Lindsey Crawford: Crawford has 15 years of experience as a real estate property manager. “The charm of Edmonds is very important to, but also the affordability,” she said.

Marla Miller: Miller is deputy superintendent of the Shoreline School District and has studied homeless issues in the area. She previously served in the Edmonds School District, and retired as a member of the Public Facilities District, which oversees the Edmonds Center for the Arts, in June.

Diana White: White is in her second term of the Edmonds School District board. She is a founding member of the Edmonds Diversity Commission, and recently announced that she is stepping down from the position at the end of the year. She also is a member of the Hazel Miller Foundation.

City staff on the advisory board include Diane Cunningham and Brad Shipley of the Development Services department’s planning commission.

Draft housing strategy recap

In 2015, the City Council adopted an update of the Citywide Comprehensive Plan under the Housing Element to include the requirement of developing the strategy.

A strategy introduction was presented to City Council on July 24 after going through the normal public process of Planning Board review, public hearings and recommendations.

On Aug. 27, a workshop led by Berk Consultants divided citizens into groups to review and discuss various real-life situations and provide recommendations.

This workshop did not include a lengthy question-and-answer period, and many citizens questioned the validity and timeliness of the data provided, as well as the lack of Berk Consulting in listening to their concerns.

Public outcry regarding the strategy has been prominent during the last few months. Concerns included zoning, the task force structure, poor planning documents, developers’ incentives, affordable housing versus homelessness, statistics not matching data, and the lack of citizen input.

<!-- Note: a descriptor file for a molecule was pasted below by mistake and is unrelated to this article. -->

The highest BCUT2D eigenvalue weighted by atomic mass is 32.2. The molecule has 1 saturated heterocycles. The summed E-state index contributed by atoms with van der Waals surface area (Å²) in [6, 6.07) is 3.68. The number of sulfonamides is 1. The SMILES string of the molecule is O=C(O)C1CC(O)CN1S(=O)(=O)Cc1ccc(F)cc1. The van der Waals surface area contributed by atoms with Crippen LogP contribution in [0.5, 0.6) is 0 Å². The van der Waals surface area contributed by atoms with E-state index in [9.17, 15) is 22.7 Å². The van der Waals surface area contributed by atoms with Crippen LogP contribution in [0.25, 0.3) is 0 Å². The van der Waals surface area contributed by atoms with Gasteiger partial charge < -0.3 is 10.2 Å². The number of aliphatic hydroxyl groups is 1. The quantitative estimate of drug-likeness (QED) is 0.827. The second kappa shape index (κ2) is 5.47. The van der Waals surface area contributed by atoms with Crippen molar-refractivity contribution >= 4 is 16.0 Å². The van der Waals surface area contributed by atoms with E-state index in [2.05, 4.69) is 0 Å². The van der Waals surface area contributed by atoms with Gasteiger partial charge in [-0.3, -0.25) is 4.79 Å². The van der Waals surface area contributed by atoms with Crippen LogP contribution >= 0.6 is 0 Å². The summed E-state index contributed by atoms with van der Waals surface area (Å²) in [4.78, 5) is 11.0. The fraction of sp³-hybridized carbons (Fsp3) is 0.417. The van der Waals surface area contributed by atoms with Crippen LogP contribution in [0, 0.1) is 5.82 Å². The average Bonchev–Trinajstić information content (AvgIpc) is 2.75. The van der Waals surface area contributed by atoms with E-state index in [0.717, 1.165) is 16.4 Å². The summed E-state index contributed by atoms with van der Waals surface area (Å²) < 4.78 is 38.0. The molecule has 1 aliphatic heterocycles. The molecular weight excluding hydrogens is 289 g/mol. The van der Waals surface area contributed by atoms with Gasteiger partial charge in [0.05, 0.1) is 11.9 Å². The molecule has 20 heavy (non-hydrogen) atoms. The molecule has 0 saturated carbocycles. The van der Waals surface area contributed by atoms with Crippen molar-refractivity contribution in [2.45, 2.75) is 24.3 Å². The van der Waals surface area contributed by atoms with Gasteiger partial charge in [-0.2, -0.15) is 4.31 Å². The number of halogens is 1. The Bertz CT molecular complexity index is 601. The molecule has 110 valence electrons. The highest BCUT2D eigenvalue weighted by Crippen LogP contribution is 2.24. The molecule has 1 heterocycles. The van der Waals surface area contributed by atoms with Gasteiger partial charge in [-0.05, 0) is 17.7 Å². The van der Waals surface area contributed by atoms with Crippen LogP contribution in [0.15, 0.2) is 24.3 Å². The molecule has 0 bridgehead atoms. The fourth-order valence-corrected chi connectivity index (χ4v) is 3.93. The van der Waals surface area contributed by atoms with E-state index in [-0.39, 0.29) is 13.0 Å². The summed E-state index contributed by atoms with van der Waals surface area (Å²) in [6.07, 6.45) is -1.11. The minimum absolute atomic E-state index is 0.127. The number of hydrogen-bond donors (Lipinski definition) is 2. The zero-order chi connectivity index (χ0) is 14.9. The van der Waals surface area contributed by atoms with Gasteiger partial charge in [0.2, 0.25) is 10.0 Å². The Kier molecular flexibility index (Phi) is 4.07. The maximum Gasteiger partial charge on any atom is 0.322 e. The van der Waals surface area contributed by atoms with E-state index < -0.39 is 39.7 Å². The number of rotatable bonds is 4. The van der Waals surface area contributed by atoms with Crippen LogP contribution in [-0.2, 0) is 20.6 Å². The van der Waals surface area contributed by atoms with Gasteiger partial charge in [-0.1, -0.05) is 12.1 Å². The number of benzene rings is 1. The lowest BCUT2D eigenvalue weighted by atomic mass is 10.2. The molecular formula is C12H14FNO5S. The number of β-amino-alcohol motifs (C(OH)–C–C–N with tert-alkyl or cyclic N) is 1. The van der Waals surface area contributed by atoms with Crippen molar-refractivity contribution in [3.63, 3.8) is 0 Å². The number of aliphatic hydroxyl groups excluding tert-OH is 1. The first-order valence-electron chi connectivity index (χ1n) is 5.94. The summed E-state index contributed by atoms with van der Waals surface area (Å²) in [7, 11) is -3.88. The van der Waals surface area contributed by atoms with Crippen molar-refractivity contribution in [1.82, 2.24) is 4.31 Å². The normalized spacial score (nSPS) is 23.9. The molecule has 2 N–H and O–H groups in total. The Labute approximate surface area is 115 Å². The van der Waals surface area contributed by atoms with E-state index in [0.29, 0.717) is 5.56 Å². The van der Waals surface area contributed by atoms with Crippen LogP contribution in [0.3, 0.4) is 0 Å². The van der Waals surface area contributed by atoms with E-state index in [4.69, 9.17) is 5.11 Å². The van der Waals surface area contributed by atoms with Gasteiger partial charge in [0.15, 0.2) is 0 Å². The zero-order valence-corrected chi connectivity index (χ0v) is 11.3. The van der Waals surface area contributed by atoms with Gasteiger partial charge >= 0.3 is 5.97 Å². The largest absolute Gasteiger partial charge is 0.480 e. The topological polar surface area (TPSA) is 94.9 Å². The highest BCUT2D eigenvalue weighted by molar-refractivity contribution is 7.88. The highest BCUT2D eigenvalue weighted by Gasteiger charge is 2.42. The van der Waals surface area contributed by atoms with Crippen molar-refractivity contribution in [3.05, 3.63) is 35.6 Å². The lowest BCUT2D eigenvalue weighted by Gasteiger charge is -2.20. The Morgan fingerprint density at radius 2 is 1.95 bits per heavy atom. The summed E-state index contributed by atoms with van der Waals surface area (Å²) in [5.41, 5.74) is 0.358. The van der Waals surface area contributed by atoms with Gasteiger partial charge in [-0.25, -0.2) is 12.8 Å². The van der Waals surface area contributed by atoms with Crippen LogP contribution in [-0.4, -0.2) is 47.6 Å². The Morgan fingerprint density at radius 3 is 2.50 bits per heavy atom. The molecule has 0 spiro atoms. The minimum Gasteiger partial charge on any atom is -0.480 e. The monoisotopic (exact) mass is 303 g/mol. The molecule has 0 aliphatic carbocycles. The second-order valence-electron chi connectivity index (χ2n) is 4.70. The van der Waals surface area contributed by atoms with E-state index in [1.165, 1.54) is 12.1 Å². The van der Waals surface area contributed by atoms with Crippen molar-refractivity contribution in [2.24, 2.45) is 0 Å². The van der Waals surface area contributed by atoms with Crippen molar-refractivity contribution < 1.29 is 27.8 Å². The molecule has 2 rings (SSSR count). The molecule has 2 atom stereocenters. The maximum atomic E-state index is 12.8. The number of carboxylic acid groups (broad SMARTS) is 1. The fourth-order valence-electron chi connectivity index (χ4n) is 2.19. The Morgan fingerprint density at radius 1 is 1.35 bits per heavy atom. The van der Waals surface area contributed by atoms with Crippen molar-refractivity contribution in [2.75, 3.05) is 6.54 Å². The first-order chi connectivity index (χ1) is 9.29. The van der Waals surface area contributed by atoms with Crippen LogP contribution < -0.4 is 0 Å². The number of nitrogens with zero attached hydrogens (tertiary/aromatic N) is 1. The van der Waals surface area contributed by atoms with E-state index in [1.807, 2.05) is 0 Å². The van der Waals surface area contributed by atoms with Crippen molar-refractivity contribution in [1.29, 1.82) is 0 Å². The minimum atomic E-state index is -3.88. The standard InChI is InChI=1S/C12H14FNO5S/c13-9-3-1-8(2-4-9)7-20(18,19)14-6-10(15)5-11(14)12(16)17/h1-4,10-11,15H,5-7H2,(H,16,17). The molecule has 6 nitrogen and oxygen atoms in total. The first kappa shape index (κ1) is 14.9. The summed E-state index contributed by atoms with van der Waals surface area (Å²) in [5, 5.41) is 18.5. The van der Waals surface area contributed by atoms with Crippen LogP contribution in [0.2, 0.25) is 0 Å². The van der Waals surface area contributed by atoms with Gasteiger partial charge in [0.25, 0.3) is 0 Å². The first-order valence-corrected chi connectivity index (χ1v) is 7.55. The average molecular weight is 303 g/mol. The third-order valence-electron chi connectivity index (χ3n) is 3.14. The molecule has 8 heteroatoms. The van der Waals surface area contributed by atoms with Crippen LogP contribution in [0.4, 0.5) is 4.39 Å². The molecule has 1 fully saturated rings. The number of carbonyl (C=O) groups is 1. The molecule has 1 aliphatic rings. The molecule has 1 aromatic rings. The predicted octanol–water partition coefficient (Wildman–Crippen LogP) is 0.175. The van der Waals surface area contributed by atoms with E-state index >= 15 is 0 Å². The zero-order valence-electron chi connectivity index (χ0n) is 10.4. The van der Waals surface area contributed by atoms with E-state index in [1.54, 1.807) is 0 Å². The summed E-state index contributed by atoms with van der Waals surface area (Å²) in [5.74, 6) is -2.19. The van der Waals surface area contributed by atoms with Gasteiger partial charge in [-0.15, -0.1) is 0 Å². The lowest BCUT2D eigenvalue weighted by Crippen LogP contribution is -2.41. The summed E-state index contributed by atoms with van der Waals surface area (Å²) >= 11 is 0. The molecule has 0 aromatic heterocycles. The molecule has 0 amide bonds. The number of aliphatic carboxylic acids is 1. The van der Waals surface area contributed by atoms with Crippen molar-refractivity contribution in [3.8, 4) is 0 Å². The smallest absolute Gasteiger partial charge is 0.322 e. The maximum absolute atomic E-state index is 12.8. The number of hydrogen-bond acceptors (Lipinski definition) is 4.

Hundreds of comments have been received from citizens to the council via all forms of media or personal communication, and three town hall meetings were held, with Mayor Dave Earling holding one and Council President Mike Nelson two.


New advisory group members noted that, given that the council is planning to have a separate study and process about homelessness, the new draft probably does not need to do much on the issue.

“Our vision is to make Edmonds the most livable community in the Puget Sound region by protecting the city’s charm and character, environmental stewardship, and ensuring a range of housing options,” Teitzel said, in response to the group’s vision and purpose.

Key issues include zoning, housing diversity, diversity of people and housing, backyard cottages, aging in place, builder incentives, state condo regulations, permitting for developers, and respect for the environment.

Also: Protecting tenant and landlord rights, walkability, property taxes, impact fees, access to services, increased traffic, pedestrian safety, low-barrier housing, parking, creating urban villages, safety, transparency, and public input from all areas of the city.

Hope said that more types of community meetings and events will follow. She also expressed interest in creating focus groups.

“We care about all neighborhoods, and want to find places not only in the Bowl but elsewhere to have public meetings. Ideas are welcome.”

Actual milestones and schedules for the City’s new draft work are still being planned. More information, including the advisory group’s next meeting date, will be posted on the City’s housing website at

The website also has a section for questions and answers.

Any suggested action contained in an approved strategy is subject to additional public process and clarification before the council makes a final decision on whether or how to implement the suggested action.

During the Tuesday, Nov. 13, council meeting, six options were considered:

  • Accept the strategy
  • Accept the strategy with amendments
  • Pause the strategy
  • Reject the strategy and remove strategy option from housing element of the City’s comprehensive plan, which is a blueprint for future work
  • Reboot the plan with a hybrid of previous and future elements.
  • Accept a comprehensive rewrite of the housing strategy draft by staff that incorporates robust public input while maintaining a disciplined timeline for completion of the draft. Adopt final housing strategy in November or December 2019.